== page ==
Working with our little mechanical buddies, part 2: Shall we dance?
In my first novel, “Red,” the heroine demonstrates programming her company’s new fancy-schmantcy robot to make a new movement. Red is supposed to teach the robot - it’s a mobile robot resembling a cross between a giant centipede and a lobster - how to waltz. I won’t go into the steps she uses to accomplish the task. If you want to know, buy the book and read it yourself. Suffice it to say, she’s successful, and actually teaches the thing to do a reasonable simulation of a waltz.
The question is: “How credible is the story?”
Within the constraints of the novel, it’s actually pretty credible. What makes it ring true is that when another female character asks to dance with the robot, Red warns her: “Just remember to let it lead. It won’t follow you a bit, so you’ll get tangled up.”
It turns out that there’s a big difference, for example, between handing something to a robot and placing the same object in its hand. The latter only requires the robot to place its “hand” in a receptive posture, and wait until some cue tells it the object is in place to be grasped. The former, however, requires the robot to predict where the human will place the object in space, and reach out to get it when the human is ready to relinquish the object. Too early, and the robot will find itself attempting to yank the object out of the human’s hand. Too late, and the object falls.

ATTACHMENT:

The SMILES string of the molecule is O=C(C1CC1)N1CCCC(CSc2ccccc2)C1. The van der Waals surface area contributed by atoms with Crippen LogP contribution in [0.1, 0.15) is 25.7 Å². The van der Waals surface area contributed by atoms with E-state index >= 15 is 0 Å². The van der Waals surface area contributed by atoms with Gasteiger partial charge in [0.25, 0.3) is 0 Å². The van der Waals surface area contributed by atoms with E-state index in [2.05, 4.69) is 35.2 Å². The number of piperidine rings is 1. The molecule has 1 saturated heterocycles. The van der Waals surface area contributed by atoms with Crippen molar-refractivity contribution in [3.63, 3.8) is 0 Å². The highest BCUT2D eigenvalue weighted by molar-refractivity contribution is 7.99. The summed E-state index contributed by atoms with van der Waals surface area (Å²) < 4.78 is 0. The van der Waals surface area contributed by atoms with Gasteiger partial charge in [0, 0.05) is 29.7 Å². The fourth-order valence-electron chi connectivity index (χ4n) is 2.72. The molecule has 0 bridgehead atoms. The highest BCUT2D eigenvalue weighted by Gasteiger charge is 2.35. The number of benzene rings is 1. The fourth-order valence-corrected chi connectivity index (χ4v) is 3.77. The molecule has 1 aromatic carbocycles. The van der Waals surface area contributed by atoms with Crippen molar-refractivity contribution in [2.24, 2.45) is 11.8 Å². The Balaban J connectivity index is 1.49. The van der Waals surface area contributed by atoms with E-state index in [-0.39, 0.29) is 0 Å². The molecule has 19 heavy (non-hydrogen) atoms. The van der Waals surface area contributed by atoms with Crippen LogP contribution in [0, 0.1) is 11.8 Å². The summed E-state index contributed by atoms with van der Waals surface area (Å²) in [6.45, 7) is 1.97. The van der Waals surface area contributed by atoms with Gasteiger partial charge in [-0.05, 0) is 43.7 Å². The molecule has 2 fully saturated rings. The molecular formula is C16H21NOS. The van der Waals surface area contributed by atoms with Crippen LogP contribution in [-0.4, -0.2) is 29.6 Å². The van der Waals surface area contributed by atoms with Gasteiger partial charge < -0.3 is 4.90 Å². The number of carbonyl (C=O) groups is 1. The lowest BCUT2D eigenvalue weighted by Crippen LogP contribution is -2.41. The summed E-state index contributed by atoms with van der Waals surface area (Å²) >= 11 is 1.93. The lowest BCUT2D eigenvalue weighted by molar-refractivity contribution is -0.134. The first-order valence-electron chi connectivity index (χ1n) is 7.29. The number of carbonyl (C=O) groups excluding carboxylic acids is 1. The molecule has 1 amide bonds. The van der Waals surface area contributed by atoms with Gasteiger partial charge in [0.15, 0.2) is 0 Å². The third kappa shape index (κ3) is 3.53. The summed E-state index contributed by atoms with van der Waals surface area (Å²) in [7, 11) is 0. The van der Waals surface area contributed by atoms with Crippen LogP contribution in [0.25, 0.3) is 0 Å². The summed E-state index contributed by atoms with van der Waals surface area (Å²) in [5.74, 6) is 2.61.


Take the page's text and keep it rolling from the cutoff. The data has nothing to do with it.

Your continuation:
On May 20, researchers at Disney Research (that’s right-the Mouse guys!) won a Best Cognitive Robotics Paper award at the IEEE International Conference on Robotics and Automation in Karlsruhe, Germany, for a paper describing their research into how to make a robot accept something handed to it. Their strategy involves creating a motion-capture database of video clips showing two humans passing an object to each other.
They programmed a robot to observe how a human is moving to present an object, then compare those motions to how humans move in the video clips so it can predict where and when the human will be ready to relinquish the object. To allow their robot to pick the right video clip for comparison fast enough to interact with a human in real time, they created a hierarchical data structure using principal component analysis.
In their tests, by consulting their database a robot was able to recognize when a person initiated a handing motion, then refine its responses as the person followed through. In their tests, the robot was able to initiate its hand motion before the human reached the desired passing location, and stop at roughly the desired position to capture the handed object at the right time.
Way to go, guys!
C.G. Masi has been blogging about technology and society since 2006. In a career spanning more than a quarter century, he has written more than 400 articles for scholarly and technical journals, and six novels dealing with automation’s place in technically advanced society. For more information, visit www.cgmasi.com.